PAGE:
Former US secretary of state Madeleine Albright, the first woman to hold the post, once said that “there’s a special place in hell for women who don’t help each other”. While she later apologised for the comment, her “hell” would have seen quite a crowd if the results of recent US elections were anything to go by.
Close to 40 per cent of those who voted against Democratic hopeful Hillary Clinton were American women. And 53 per cent of white women didn’t vote for her. Whilst Hillary Clinton did not mention the curious irony during her concession speech, instead assuring girls and women of her country that “someday, someone will” shatter “that highest and hardest glass ceiling”, it has been a tough week for feminists around the world.
“Clearly, not all women agreed that it was important to elect a woman. In fact, 53 per cent of white women like me voted against Mrs Clinton, opting instead for a man who has been accused by multiple women of sexual assault, and has been endorsed by the KKK,” said Jessica Bennett in The New York Times. “(P)art of the grief around Mrs Clinton’s loss is symbolism… Clinton represented female power in spite of the reality that a woman’s likability is inverse to her leadership status — that is, we like her less the more she rises — while the opposite is true for men,” she wrote in an editorial titled ‘Girls can be anything, just not president’.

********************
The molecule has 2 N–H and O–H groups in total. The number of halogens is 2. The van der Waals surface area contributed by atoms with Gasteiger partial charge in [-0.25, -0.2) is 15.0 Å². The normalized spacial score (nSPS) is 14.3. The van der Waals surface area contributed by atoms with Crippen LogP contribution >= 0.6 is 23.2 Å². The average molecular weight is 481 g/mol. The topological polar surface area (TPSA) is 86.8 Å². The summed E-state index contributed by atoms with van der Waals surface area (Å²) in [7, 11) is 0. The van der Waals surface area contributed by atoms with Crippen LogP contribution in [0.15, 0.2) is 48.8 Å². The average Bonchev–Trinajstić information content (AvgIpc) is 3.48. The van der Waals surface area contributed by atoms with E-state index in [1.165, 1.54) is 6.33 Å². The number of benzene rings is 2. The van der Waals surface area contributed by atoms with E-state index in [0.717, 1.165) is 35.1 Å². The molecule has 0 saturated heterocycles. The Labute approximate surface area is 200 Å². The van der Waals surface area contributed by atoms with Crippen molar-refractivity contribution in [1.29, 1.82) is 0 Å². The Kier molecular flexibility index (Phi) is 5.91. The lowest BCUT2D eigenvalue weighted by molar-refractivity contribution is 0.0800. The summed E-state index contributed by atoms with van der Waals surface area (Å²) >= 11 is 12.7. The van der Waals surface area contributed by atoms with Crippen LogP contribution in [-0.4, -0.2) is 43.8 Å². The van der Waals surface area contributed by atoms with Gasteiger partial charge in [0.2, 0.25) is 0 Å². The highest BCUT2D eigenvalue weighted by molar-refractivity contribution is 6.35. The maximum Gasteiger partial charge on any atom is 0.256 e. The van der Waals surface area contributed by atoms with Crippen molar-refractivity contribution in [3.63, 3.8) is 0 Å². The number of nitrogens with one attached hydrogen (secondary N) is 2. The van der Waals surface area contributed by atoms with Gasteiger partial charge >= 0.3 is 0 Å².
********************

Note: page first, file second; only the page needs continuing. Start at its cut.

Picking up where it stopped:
“The emails I’ve gotten from so many women mirror my own feelings: ‘heartbroken’, ‘devastated’, ‘shocked’, and ‘can’t believe it’,” wrote Judith Timson in The Star.
Leonard Greene has a simpler answer to the glass-ceiling question: You have to “blame white women” who “were angry, too”. “When we talk about racism in America, how it’s passed down from generation to generation” it was wrong only to “talk about white men like Trump and the good ol’ boys who keep it going”, he wrote for the New York Daily News.